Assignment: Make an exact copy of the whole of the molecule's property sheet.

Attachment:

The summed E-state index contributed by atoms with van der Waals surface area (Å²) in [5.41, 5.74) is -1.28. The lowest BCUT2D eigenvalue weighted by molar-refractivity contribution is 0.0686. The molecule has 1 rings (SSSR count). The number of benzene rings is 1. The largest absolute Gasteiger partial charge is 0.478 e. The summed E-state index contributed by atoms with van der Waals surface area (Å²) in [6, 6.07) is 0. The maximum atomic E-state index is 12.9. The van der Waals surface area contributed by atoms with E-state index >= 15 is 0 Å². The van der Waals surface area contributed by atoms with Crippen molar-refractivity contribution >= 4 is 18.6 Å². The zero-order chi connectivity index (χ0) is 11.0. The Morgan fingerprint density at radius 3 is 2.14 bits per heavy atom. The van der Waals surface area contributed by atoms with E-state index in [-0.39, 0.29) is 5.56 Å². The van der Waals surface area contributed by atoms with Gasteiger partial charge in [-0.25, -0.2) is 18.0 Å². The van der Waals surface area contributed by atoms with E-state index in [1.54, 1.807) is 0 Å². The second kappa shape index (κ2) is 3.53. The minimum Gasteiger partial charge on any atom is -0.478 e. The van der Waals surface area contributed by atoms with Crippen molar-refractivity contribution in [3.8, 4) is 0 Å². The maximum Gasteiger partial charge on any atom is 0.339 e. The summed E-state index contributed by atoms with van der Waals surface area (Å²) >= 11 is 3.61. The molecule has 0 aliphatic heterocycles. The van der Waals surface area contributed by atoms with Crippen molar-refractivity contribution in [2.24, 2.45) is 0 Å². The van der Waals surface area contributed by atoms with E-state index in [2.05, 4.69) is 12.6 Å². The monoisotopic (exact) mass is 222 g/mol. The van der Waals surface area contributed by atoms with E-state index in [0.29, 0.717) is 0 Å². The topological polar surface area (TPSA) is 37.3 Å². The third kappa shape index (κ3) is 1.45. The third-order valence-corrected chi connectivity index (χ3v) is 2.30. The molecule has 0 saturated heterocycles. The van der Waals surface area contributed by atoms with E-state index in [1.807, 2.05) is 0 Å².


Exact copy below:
The summed E-state index contributed by atoms with van der Waals surface area (Å²) in [5.41, 5.74) is -1.28. The lowest BCUT2D eigenvalue weighted by molar-refractivity contribution is 0.0686. The molecule has 1 rings (SSSR count). The number of benzene rings is 1. The largest absolute Gasteiger partial charge is 0.478 e. The summed E-state index contributed by atoms with van der Waals surface area (Å²) in [6, 6.07) is 0. The maximum atomic E-state index is 12.9. The van der Waals surface area contributed by atoms with E-state index >= 15 is 0 Å². The van der Waals surface area contributed by atoms with Crippen molar-refractivity contribution >= 4 is 18.6 Å². The zero-order chi connectivity index (χ0) is 11.0. The Morgan fingerprint density at radius 3 is 2.14 bits per heavy atom. The van der Waals surface area contributed by atoms with E-state index in [-0.39, 0.29) is 5.56 Å². The van der Waals surface area contributed by atoms with Gasteiger partial charge in [-0.25, -0.2) is 18.0 Å². The van der Waals surface area contributed by atoms with E-state index in [1.54, 1.807) is 0 Å². The second kappa shape index (κ2) is 3.53. The minimum Gasteiger partial charge on any atom is -0.478 e. The van der Waals surface area contributed by atoms with Crippen molar-refractivity contribution in [3.8, 4) is 0 Å². The maximum Gasteiger partial charge on any atom is 0.339 e. The summed E-state index contributed by atoms with van der Waals surface area (Å²) >= 11 is 3.61. The molecule has 0 aliphatic heterocycles. The van der Waals surface area contributed by atoms with Crippen molar-refractivity contribution in [2.24, 2.45) is 0 Å². The van der Waals surface area contributed by atoms with E-state index in [2.05, 4.69) is 12.6 Å². The monoisotopic (exact) mass is 222 g/mol. The van der Waals surface area contributed by atoms with E-state index in [0.29, 0.717) is 0 Å². The topological polar surface area (TPSA) is 37.3 Å². The third kappa shape index (κ3) is 1.45. The third-order valence-corrected chi connectivity index (χ3v) is 2.30. The molecule has 0 saturated heterocycles. The van der Waals surface area contributed by atoms with E-state index in [1.807, 2.05) is 0 Å².